Blog Post

ECB preparation for Greek default

My colleague Shahin has just posted a blog entry in which he argues that the broad framework of European Financial safety nets is in place and will not improve very meaningfully after the ESM is ratified. Therefore, time may have come to let Greece default. However, he is concerned that the ECB will not agree […]

By: Date: February 13, 2012 Topic: Macroeconomic policy

My colleague Shahin has just posted a blog entry in which he argues that the broad framework of European Financial safety nets is in place and will not improve very meaningfully after the ESM is ratified. Therefore, time may have come to let Greece default. However, he is concerned that the ECB will not agree to do so because of lack of preparation for what would be needed. In particular, he argues that to preserve the integrity of monetary union, the ECB will either have to expand the ELA and let Target 2 balances rise substantially more. Alternatively, if it refuses to do so, in anticipation or in response to a euro area exit, it may become necessary to impose capital controls to prevent capital flights from the other peripheral countries.

I disagree with both. First, the eurosystem is by now prepared for a Greek default. The December 8 decision of the ECB’s governing council has already lowered collateral standards (link to press release). In particular, "To increase collateral availability by (i) reducing the rating threshold for certain asset-backed securities (ABS) and (ii) allowing national central banks (NCBs), as a temporary solution, to accept as collateral additional performing credit claims (i.e. bank loans) that satisfy specific eligibility criteria. …" It seems that there is sufficient flexibility to provide additional liquidity to the banks in Greece if needed. Greek government bonds could largely become unnecessary for liquidity.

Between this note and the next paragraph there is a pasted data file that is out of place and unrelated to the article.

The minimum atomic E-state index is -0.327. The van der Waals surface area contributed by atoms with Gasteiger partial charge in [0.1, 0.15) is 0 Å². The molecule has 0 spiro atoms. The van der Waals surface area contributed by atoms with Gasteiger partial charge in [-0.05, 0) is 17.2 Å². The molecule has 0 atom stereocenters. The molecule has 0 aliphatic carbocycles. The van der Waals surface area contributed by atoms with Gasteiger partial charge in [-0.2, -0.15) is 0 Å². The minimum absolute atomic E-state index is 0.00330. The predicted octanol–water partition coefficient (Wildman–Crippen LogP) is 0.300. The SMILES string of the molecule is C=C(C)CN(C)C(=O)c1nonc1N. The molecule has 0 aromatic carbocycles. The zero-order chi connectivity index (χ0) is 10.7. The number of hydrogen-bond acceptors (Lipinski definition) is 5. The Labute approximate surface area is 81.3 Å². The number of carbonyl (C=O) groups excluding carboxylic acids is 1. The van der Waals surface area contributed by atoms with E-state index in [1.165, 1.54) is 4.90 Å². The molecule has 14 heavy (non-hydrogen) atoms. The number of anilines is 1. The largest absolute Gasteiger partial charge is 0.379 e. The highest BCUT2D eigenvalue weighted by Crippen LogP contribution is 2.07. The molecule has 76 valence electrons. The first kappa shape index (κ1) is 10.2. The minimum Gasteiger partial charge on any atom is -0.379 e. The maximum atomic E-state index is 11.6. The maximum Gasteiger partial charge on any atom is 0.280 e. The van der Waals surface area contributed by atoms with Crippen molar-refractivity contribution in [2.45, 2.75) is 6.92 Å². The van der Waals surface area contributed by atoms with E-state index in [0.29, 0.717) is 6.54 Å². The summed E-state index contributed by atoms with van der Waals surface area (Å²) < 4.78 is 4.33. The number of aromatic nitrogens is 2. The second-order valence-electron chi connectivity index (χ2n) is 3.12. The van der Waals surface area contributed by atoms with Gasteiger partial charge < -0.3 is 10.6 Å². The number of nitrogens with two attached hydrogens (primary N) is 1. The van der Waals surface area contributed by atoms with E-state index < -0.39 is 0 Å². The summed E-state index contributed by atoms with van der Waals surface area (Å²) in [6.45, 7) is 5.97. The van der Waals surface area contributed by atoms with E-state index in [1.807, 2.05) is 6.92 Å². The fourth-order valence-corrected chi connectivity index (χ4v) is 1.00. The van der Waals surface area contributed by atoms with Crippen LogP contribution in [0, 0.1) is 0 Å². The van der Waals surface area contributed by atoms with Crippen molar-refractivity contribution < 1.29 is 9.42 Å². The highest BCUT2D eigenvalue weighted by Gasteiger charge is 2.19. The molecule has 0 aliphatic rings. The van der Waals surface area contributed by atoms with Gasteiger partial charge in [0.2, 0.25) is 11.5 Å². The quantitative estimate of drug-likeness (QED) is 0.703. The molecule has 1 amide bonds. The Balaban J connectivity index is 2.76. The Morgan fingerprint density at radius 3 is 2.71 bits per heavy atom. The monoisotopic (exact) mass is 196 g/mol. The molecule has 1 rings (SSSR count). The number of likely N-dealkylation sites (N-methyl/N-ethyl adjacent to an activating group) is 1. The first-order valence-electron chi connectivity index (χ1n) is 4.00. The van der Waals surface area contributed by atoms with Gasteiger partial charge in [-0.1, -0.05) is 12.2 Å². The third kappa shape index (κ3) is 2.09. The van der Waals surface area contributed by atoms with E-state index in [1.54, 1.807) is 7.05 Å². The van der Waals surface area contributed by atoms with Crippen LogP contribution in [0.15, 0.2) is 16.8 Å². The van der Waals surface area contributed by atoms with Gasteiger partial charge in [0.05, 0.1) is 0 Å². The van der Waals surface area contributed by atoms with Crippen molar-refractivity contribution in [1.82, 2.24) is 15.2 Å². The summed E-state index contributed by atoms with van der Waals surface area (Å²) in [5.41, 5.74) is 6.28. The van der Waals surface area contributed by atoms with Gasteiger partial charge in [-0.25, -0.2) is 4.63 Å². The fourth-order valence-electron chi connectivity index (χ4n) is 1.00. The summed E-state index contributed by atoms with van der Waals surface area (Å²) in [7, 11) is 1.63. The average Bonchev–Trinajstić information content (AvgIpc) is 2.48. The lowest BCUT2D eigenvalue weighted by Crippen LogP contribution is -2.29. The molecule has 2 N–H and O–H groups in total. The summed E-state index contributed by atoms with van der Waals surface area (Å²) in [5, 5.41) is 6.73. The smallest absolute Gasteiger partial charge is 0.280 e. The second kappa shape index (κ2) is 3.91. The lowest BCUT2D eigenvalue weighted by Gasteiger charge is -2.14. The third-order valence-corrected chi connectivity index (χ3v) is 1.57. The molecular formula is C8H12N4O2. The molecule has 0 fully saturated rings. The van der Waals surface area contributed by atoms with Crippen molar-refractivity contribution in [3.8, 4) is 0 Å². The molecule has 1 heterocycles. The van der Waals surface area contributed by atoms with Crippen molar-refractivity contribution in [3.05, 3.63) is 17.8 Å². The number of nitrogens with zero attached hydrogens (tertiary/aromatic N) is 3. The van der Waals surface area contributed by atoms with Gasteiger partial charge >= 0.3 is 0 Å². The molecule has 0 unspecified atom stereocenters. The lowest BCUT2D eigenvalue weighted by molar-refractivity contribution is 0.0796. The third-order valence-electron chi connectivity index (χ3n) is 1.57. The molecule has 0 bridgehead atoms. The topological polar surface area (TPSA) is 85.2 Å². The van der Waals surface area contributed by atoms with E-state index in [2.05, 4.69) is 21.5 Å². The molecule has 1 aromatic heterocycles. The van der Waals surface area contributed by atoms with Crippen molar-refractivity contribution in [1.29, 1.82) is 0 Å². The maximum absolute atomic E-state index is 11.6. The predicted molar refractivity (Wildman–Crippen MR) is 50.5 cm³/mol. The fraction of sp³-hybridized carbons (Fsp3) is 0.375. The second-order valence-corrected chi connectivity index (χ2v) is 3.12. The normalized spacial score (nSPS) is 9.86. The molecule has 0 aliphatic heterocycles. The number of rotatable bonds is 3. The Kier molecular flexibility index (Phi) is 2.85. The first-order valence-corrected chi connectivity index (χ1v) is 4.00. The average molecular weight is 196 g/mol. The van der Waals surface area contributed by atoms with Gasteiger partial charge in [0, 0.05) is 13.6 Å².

Suggesting capital controls is more worrying. Indeed, imposing capital controls would basically imply the end of monetary union. The slightest doubt that this is seriously contemplated would lead to an unprecedented panic. Overall, I agree with Muenchau’s recent post as regards Greece. A managed default inside the eurozone is possible. Claims of contagion effects of this appear to be largely exaggerated. Absolute exposures to Greece are minimal by now (France and Germany have around 7bn in their banking system of Greek debt). More importantly, yields of other countries have typically come down after every decision to involve private creditors in Greece during 2011 (see my column). During the last two months  yields have come down even further despite the more and more imminent default of Greece. So why would the actual event make a difference now?


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